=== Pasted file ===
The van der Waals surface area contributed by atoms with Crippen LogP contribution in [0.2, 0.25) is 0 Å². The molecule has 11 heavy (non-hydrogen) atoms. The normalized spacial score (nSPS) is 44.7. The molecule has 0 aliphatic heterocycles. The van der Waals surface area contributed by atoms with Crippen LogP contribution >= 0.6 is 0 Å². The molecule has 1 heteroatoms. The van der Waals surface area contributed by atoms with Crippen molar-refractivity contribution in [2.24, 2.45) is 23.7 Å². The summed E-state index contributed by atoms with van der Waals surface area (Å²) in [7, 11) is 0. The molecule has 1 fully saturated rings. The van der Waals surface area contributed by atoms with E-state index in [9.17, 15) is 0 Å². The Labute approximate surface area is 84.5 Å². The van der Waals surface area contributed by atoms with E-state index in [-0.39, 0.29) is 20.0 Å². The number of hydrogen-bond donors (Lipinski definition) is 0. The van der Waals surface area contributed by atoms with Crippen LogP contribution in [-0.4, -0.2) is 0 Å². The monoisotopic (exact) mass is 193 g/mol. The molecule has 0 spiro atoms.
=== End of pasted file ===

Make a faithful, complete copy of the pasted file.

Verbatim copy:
The van der Waals surface area contributed by atoms with Crippen LogP contribution in [0.2, 0.25) is 0 Å². The molecule has 11 heavy (non-hydrogen) atoms. The normalized spacial score (nSPS) is 44.7. The molecule has 0 aliphatic heterocycles. The van der Waals surface area contributed by atoms with Crippen LogP contribution >= 0.6 is 0 Å². The molecule has 1 heteroatoms. The van der Waals surface area contributed by atoms with Crippen molar-refractivity contribution in [2.24, 2.45) is 23.7 Å². The summed E-state index contributed by atoms with van der Waals surface area (Å²) in [7, 11) is 0. The molecule has 1 fully saturated rings. The van der Waals surface area contributed by atoms with E-state index in [9.17, 15) is 0 Å². The Labute approximate surface area is 84.5 Å². The van der Waals surface area contributed by atoms with E-state index in [-0.39, 0.29) is 20.0 Å². The number of hydrogen-bond donors (Lipinski definition) is 0. The van der Waals surface area contributed by atoms with Crippen LogP contribution in [-0.4, -0.2) is 0 Å². The monoisotopic (exact) mass is 193 g/mol. The molecule has 0 spiro atoms.